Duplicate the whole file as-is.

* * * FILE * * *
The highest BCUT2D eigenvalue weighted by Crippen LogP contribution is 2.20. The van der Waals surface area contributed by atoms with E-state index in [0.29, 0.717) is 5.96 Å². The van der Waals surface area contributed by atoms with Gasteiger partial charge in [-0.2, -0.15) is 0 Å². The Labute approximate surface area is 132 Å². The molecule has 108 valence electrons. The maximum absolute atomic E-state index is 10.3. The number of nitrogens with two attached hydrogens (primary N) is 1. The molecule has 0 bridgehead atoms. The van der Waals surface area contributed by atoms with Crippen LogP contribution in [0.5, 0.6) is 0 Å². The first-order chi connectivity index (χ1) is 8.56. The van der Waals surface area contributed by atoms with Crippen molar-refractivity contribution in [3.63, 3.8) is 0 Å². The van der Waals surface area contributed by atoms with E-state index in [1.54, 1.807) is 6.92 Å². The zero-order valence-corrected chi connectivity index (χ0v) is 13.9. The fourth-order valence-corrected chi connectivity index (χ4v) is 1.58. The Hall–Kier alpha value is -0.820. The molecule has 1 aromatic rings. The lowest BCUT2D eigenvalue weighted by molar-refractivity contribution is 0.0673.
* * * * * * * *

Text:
The highest BCUT2D eigenvalue weighted by Crippen LogP contribution is 2.20. The van der Waals surface area contributed by atoms with E-state index in [0.29, 0.717) is 5.96 Å². The van der Waals surface area contributed by atoms with Gasteiger partial charge in [-0.2, -0.15) is 0 Å². The Labute approximate surface area is 132 Å². The molecule has 108 valence electrons. The maximum absolute atomic E-state index is 10.3. The number of nitrogens with two attached hydrogens (primary N) is 1. The molecule has 0 bridgehead atoms. The van der Waals surface area contributed by atoms with Crippen LogP contribution in [0.5, 0.6) is 0 Å². The first-order chi connectivity index (χ1) is 8.56. The van der Waals surface area contributed by atoms with Crippen molar-refractivity contribution in [3.63, 3.8) is 0 Å². The van der Waals surface area contributed by atoms with E-state index in [1.54, 1.807) is 6.92 Å². The zero-order valence-corrected chi connectivity index (χ0v) is 13.9. The fourth-order valence-corrected chi connectivity index (χ4v) is 1.58. The Hall–Kier alpha value is -0.820. The molecule has 1 aromatic rings. The lowest BCUT2D eigenvalue weighted by molar-refractivity contribution is 0.0673.